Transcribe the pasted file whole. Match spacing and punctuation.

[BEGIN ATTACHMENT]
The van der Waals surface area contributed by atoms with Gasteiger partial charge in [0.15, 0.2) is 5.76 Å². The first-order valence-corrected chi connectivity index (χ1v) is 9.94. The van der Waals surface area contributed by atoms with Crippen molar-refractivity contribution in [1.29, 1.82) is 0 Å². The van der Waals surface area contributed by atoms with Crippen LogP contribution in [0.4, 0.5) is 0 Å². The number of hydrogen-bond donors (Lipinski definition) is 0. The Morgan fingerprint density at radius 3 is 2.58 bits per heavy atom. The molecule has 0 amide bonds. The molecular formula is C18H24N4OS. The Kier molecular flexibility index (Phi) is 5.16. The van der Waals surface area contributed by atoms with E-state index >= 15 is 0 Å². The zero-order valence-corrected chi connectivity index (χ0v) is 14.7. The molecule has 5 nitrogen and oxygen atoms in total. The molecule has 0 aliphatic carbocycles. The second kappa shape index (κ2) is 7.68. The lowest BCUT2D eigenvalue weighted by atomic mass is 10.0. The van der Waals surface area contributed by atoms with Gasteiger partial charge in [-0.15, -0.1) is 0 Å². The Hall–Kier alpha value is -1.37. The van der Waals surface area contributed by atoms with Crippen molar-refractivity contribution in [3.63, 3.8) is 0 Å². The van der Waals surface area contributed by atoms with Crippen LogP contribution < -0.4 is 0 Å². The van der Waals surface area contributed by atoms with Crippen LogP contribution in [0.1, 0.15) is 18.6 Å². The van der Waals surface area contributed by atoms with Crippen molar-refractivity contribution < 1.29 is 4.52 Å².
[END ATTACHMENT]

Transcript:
The van der Waals surface area contributed by atoms with Gasteiger partial charge in [0.15, 0.2) is 5.76 Å². The first-order valence-corrected chi connectivity index (χ1v) is 9.94. The van der Waals surface area contributed by atoms with Crippen molar-refractivity contribution in [1.29, 1.82) is 0 Å². The van der Waals surface area contributed by atoms with Crippen LogP contribution in [0.4, 0.5) is 0 Å². The number of hydrogen-bond donors (Lipinski definition) is 0. The Morgan fingerprint density at radius 3 is 2.58 bits per heavy atom. The molecule has 0 amide bonds. The molecular formula is C18H24N4OS. The Kier molecular flexibility index (Phi) is 5.16. The van der Waals surface area contributed by atoms with E-state index >= 15 is 0 Å². The zero-order valence-corrected chi connectivity index (χ0v) is 14.7. The molecule has 5 nitrogen and oxygen atoms in total. The molecule has 0 aliphatic carbocycles. The second kappa shape index (κ2) is 7.68. The lowest BCUT2D eigenvalue weighted by atomic mass is 10.0. The van der Waals surface area contributed by atoms with Gasteiger partial charge in [-0.15, -0.1) is 0 Å². The Hall–Kier alpha value is -1.37. The van der Waals surface area contributed by atoms with Crippen molar-refractivity contribution in [3.63, 3.8) is 0 Å². The van der Waals surface area contributed by atoms with Crippen LogP contribution < -0.4 is 0 Å². The van der Waals surface area contributed by atoms with Crippen LogP contribution in [0.1, 0.15) is 18.6 Å². The van der Waals surface area contributed by atoms with Crippen molar-refractivity contribution < 1.29 is 4.52 Å².